The daily schedule with this team is very full so before and after our time with the children we divided the team into three smaller groups and went door to door visiting families, praying with and for them, and sharing about Jesus. During these visits we learned something else special about this team. Everyone, from the youngest to the oldest, was prepared to share the gospel clearly and effectively. Not only were they prepared, but it was expected that they would do so. And every single person on the team did, from the youngest at only 8 years old to the oldest being…well, we don’t have to go into that much detail I don’t think 🙂
Many people chose to follow Jesus and trust Him as their Lord and Savior during these visits. We did keep count of these so that we and the local pastor can follow up with them. And as you might expect some people chose not to place their faith and trust in Jesus. While it is sad that some people aren’t interested in following Jesus everyone is free to make their own decision. In the Bible there is not one example of Jesus trying to force or pressure someone into following him, so, neither do we utilize such tactics. The Bible is clear that our responsibility as His followers is to share the Good News about Jesus with others as often as possible, as clearly as possible, and with love. If we do that then we have completed our mission. The stakes are high considering that we all will live eternally in one of two places depending on the choice we make about Jesus in this life, but what each person does with the information is up to them. God loves every person so much that He gave His Son for them. But He respects every person so much that He allows each one to make the choice. With the choice comes the benefits or consequences, but He allows us to choose nonetheless.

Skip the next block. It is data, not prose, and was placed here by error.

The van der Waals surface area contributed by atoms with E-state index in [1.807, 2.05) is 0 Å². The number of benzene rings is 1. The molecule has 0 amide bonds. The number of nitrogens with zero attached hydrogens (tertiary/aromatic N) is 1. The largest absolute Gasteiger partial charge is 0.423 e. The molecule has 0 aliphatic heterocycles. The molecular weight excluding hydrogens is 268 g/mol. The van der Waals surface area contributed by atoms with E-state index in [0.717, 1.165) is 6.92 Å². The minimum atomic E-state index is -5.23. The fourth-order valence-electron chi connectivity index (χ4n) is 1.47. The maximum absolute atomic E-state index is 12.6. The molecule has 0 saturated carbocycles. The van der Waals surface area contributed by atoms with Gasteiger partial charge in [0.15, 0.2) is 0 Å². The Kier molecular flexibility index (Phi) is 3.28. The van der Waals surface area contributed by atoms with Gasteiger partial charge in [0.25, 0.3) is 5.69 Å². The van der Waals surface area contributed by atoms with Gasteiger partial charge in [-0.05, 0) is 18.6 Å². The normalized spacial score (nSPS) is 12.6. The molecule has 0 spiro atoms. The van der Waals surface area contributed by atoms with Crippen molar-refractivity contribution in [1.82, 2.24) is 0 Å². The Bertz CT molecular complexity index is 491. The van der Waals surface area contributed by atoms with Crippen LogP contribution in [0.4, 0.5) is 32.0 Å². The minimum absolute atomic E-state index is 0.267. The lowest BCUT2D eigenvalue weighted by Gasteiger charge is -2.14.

While there are much more difficult places in the world to travel to it is not always easy traveling in Honduras, especially the further up into the mountains one goes. Just a few days before this team was scheduled to arrive people began protesting in the streets, mostly in the larger cities. Depending on the location and intensity of the protests things can get very difficult, and sometimes dangerous in and near the protests. To be fair there were a lot of peaceful protests but even those can cause problems when you are trying to move a team in multiple vehicles cross country. So this year we had the added pressure of monitoring current events for the few days leading up to the team’s arrival in order to determine whether or not they should be here. And every day while they were here we had to keep our ears to the ground just in case it became necessary for us to have to get them out of the country ahead of schedule. That was a challenge in and of itself because all day long for four days we were in the remote mountains where there is not a cell signal. Fortunately nothing happened requiring us to change our plans although there were sporadic protests all week long while they were here. So in the end, despite the obstacles, we chose to trust God, He made the way and allowed us to have a great week of ministry during which we think He was glorified, and that is the ultimate goal.